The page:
lid for sous vide container
Once you get all of your materials, simply cut a small hole in the lid to accommodate your immersion circulator and start cooking!

Thanks for reading and hope that the best sous vide container I could find works great for you too, whether you have an Anova sous vide machine, Nomiku, Sansaire, PolyScience, Instant Pot, VacMaster or a similar device.

11 thoughts on “Best Sous Vide Container for Anova or Nomiku Immersion Circulator”

    1. Thanks for the links, that cooler hack looks pretty cool! I’m too lazy to build one of those…

      Also, my friend has the Cambro container and likes it, I’m a little paranoid about BPA though so I went with the Rubbermaid one.

  1. Hi, thanks for your post! I ended up using the Rubbermaid pro container for my water bath. I’m curious if you ended up using the insulated bag that you recommended and if so, can you show me some pics or tell me how it’s working out? I’m considering making a custom fit insulated bag.


    1. Hannah insulating bag used on a sous vide water bath

      Hey Daniel,

      It’s going pretty well. It definitely helps keep the heat in. I’ve used just a cheap silver lining that I got for free for a while and that worked pretty well but looked terrible. The bag I link to in the article fits quite snugly and doesn’t look that bad, plus it’s easy to fold and store when I want to put my container away. The immersion circulator’s clip on the back is a little hard to get the bag over, but sometimes I just wrap it around the side and just do a half zip of the bag.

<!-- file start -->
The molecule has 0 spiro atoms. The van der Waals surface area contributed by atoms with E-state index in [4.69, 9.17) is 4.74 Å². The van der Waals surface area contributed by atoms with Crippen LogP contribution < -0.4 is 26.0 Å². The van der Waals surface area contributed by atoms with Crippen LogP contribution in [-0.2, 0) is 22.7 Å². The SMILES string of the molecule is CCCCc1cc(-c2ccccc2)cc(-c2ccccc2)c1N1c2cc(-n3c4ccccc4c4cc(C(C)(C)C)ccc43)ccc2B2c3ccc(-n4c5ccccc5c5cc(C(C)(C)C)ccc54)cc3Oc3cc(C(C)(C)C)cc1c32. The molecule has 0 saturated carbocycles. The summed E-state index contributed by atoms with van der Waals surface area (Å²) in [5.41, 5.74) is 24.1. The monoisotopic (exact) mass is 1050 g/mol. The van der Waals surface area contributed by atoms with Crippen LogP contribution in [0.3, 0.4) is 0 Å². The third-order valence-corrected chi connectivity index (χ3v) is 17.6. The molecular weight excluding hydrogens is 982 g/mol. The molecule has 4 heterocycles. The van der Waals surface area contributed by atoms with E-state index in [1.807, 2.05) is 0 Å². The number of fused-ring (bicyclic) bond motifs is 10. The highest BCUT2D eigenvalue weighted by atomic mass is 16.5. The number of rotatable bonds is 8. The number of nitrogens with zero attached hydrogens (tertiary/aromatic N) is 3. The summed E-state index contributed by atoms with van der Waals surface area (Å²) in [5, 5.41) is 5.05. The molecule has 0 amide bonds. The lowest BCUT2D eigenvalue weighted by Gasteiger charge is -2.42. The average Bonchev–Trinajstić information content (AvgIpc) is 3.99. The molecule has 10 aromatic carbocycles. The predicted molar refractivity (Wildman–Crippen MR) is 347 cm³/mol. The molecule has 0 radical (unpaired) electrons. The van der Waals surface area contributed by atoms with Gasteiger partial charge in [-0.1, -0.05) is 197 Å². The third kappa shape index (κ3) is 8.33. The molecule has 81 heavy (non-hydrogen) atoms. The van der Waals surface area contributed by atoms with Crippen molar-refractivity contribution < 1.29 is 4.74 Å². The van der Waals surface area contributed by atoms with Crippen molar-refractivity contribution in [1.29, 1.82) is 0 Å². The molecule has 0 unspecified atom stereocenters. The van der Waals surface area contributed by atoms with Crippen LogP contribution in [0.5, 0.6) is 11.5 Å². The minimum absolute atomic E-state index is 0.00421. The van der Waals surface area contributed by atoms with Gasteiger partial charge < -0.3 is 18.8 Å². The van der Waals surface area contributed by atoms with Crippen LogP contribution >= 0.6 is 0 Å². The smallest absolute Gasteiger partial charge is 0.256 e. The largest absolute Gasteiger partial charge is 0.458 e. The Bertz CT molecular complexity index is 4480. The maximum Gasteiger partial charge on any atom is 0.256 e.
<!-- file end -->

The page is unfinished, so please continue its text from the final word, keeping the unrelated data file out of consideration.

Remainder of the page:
The picture above shows what it looks like. Not a bad deal for $8.50 for the navy blue model.

      I haven’t done any scientific tests with my bag, but one day I heated the water bath up to 120, and I didn’t empty it out until 10 hours later… the water temperature was still at 90 degrees (room temp was about 75). I’ll probably use the bag for longer cooks, like when I do a 72 hour short rib.

      insulating bag for sous vide container

      1. How high-temp have you gone with this bag? I’m considering getting one, but I will be using a metal pot and don’t want to worry about damaging the bag.

        1. Like most people, I mainly cook meats and eggs sous vide, in the 125-145F range. The bag has been holding up like a champ so far.

          I don’t do veggies as much, but the Rubbermaid tub is rated for up to 212 degrees F, so it can easily handle the 183 degrees F you cook veggies at.

          The thermal bag should do just fine at those temps as well.

  2. Hello Peter,
    Thanks for the wonderful post!
    I just bought the same rubbermaid container and lid…but I’m wondering if you can let us know what tool you used to cut the lid to match the Anova ? Because I see a good fit there with the cut?

    Thank you so much !

    1. Hi J Law,

      I simply used a pair of kitchen shears to cut a hole for my immersion circulator. The plastic of the Rubbermaid lid is relatively easy to cut through as long as you have a strong set of scissors.

      It’s relatively easy to get a good fit too, as the plastic lid for the sous vide container is pretty flexible and can bend a bit to conform to the curves of your device.